Not a member? Join today. Already a member? Please login for an enhanced experience. Login Now
Menu

AOPA ePilot Custom ContentAOPA ePilot Custom Content



The following stories from the January 18, 2008, edition of AOPA ePilot were provided to AOPA members who expressed an interest in the particular subject areas. Any AOPA member can receive information tailored to their areas of interest by updating their preferences online.


My ePilot - Student Interest, Training Tips
INFREQUENT FLIERS
It's great to get up in the air frequently during flight training. But that's not always possible. Many aspiring aviators earn their sport or private pilot certificates while flying less frequently-good news for the student pilot who posed this question in the AOPA Aviation Forum. "Is one flight lesson per week too few?"

The fact is that you can earn your certificate on almost any schedule if you put your downtime to good use. Training delays and setbacks have many causes aside from financial limitations. Weather (especially this time of year), coordinating schedules with your instructor, and aircraft maintenance all may take their toll. Put that slack time to use by reviewing your pilot's operating handbook, studying the Aeronautical Information Manual and your local aeronautical charts, or preparing for your knowledge test. Inquire about riding along on another student pilot's dual instruction flight. "A student pilot riding along as an observer on another student's dual training flight is free of pressure to perform while dividing attention among multiple tasks, and so can study another person's effort to manage the workload. All that's needed is a four-place trainer, willing students and flight instructor, and a set of goals suited for the occasion, such as a cross-country or some traffic-pattern practice," suggested the May 24, 2002, Training Tip "Backseat Driver."

It will be easier for you to stay in the game while working through a grounded period if you have a Project Pilot mentor. Student pilots who have a mentor triple their chances of success.

Finally, read Jill W. Tallman's "Why We Fly" article in the May 2005 AOPA Flight Training magazine profiling Dan Hoefert, who opted for the pay-as-you-go approach. "Slowly but surely, Hoefert worked his way through his flight requirements, experiencing the same types of trials and tribulations that most student pilots encounter," she wrote. Then, "On May 13, 2004, after about five years of study and 41.9 hours of flight time, he successfully passed the private pilot checkride. He had prevailed despite a hot, bumpy, hazy flight that challenged him more than any he'd undertaken in his training."

One thing you can count on: Your fellow pilots are a determined bunch. They will help you to get it done!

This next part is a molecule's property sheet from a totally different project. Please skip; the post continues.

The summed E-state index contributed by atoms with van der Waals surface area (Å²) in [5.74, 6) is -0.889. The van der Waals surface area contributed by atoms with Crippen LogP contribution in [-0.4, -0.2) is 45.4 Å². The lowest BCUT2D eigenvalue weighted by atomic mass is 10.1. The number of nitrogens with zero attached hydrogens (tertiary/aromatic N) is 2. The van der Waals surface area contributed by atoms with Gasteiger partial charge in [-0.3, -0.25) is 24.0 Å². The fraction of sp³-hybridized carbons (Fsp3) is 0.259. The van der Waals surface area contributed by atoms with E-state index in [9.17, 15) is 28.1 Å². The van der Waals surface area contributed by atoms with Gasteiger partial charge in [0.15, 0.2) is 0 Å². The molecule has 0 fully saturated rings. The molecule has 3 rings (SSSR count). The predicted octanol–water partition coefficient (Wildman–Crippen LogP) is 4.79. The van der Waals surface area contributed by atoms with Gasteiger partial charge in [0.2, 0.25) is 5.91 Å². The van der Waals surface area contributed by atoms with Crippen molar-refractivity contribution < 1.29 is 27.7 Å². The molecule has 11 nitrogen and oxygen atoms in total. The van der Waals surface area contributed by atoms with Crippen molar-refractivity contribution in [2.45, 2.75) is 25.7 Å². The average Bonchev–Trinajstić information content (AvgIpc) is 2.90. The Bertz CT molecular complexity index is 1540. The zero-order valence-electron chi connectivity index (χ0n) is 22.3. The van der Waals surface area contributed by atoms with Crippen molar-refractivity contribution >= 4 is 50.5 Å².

My ePilot - Training Product
'FLY THE ENGINE'
For any pilot who wants to delve beneath the cowling of an airplane and get a better understanding of the mechanical side of things, Kas Thomas's book, Fly the Engine, is back in print. The 2008 second edition is available after more than a decade and is fully revised and updated. The book discusses all phases of engine operation, including how to spot engine discrepancies on preflight; how to start a hot, cold, or flooded engine; how to troubleshoot a rough runup; and when to lean the engine for all phases of flight. The 278-page softcover book is available from Aircraft Spruce for $39.95.

Note: Products listed have not been evaluated by ePilot editors unless otherwise noted. AOPA assumes no responsibility for products or services listed or for claims or actions by manufacturers or vendors.

My ePilot - Student Interest, Final Exam
Question: Why is the dew-point temperature important to take into consideration?

Answer: There's a limit to how much water vapor can exist in a gaseous, invisible state. Reach that limit, and the air is said to be "saturated." Dew point is a measure of the actual water vapor in the air. This is the temperature to which air must be cooled in order to become saturated, and therefore reach 100 percent relative humidity (the ratio between the moisture level in the air and the maximum possible moisture capacity of the air at a particular temperature). At this point, fog or clouds are almost certain to form, which is why you need to take the dew point into consideration before beginning a flight. More information on this subject is available in the AOPA Pilot article, "Wx Watch: Dew Point Review."

Got a question for our technical services staff? E-mail to [email protected] or call the Pilot Information Center, 800/872-2672. Don't forget the online archive of "Final Exam" questions and answers, searchable by keyword or topic.

Related Articles